The Minister may say that all the butter going out is under our guarantee, but you cannot guarantee butter which is not manufactured, as this temporarily imported butter will not be, under your own control. I submit that in many cases it will be better or as good as the home-manufactured butter. I really do not see why the Government should be allowed to carry interference with private business  to this unwarrantable length. I am not going to raise the general question—I have done that already—as to these provisions with regard to undue regulations. I think that the power proposed to be given here is such that the Senate would be well advised to withhold it from the Government.
Mr. HOGAN: I must ask the Senate to agree to retain this particular provision. I would like to put a specific question to Senator Sir John Keane. Does he think that a creamery should be perfectly free to bring butter from a butter factory on to their premises, and not only to bring butter from a butter factory but to bring butter from unregistered premises such as a farmhouse, or from an unregistered blender who is making butter of very poor quality for home consumption and which we would not allow him to export? Remember if we refuse registration the manufacture of butter can still go on for all purposes except export. I ask is it the Senator's contention that a creamery making creamery butter, the quality of which we are endeavouring to improve and a reputation for which we are endeavouring to get on the English market, should be perfectly free to bring factory butter or butter manufactured on a farm on to the creamery premises. You know the custom in a country town. I do not say it is the general custom, but you know that it is quite a common thing for people to go into a town and sell 1 lb., 2 lbs., or 3 lbs. of butter to the local shopkeeper, who may be engaged in the sale of liquor, hardware, manures and all the rest. He just takes the parcel of butter and puts it into a barrel under the counter.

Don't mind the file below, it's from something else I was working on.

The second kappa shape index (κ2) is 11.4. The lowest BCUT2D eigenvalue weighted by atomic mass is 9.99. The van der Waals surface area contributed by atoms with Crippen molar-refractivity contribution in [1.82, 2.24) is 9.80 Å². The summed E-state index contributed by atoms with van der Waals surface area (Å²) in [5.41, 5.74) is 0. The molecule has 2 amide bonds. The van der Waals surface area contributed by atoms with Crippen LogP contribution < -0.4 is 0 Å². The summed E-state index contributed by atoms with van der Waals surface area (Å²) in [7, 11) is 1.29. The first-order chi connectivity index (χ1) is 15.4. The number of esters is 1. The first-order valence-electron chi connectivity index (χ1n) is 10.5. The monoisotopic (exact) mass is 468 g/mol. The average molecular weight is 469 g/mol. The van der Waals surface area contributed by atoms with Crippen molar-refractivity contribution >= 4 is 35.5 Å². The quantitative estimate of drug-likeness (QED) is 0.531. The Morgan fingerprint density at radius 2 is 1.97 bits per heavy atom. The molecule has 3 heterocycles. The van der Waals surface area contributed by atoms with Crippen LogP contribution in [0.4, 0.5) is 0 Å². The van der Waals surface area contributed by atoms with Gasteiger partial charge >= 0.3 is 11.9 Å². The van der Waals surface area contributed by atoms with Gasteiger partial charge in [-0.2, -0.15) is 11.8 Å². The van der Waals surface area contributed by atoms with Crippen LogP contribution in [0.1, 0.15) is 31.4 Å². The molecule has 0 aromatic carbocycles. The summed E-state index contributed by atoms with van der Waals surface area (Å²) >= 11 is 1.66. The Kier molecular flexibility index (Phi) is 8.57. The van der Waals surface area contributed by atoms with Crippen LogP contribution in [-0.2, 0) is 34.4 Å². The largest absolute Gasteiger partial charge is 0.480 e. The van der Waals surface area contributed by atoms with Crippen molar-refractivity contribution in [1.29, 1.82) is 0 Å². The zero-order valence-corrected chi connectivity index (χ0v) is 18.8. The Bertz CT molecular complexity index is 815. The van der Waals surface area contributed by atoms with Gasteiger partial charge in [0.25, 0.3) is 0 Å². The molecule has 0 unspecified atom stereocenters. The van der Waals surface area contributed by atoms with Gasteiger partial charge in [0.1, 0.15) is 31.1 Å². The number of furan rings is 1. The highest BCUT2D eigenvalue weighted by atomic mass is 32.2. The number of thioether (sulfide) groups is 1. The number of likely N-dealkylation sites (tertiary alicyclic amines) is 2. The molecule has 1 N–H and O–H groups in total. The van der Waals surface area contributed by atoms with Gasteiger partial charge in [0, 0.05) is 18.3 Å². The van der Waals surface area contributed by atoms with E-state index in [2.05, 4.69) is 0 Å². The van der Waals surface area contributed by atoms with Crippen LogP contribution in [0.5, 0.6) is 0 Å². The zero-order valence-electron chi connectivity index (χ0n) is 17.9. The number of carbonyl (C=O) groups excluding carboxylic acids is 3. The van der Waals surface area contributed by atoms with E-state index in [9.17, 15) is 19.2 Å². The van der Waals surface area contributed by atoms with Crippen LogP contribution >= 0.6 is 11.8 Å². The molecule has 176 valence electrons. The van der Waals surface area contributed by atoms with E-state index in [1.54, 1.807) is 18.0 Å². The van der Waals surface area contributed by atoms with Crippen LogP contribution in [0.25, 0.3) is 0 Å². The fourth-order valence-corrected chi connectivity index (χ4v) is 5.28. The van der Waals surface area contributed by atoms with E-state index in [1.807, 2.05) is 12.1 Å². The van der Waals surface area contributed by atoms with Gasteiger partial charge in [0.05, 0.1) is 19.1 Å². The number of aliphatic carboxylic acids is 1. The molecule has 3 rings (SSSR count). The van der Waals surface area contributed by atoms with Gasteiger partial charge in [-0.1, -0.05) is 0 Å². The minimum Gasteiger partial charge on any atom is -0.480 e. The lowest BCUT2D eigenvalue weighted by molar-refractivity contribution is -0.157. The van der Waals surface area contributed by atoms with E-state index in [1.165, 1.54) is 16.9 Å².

Another person comes along and sells him one or two pounds of butter made under different conditions to the butter sold by the first person. That parcel of butter is also put into the barrel under the counter. When the barrel is full all that butter, without being blended or anything else, is sent to some place where the shopkeeper has a buyer to take it. There you have a magnificent sample of butter with water content and all the rest of it.  Is it Senator Sir John Keane's contention that that barrel of butter should be sold to a creamery? If it is not his contention, will he frame some form of words, other than the words that I have here, which will give power to prevent the sale of such butter? I do not want Senators to get the view that I am quoting an extreme case. I am not assuming that that procedure would occur very often, but it might occur often enough in the case of a butter factory or of a shop. Sometimes in the winter creameries get their butter from butter factories or shops. What we ask is that if such a thing does occur we should be in a position to stop it. I might say that this question was discussed by the Agricultural Commission, which contained representatives of farmers, labourers, university professors and so on. I suppose that the Commission examined a couple of hundred witnesses. They had the whole trade before them.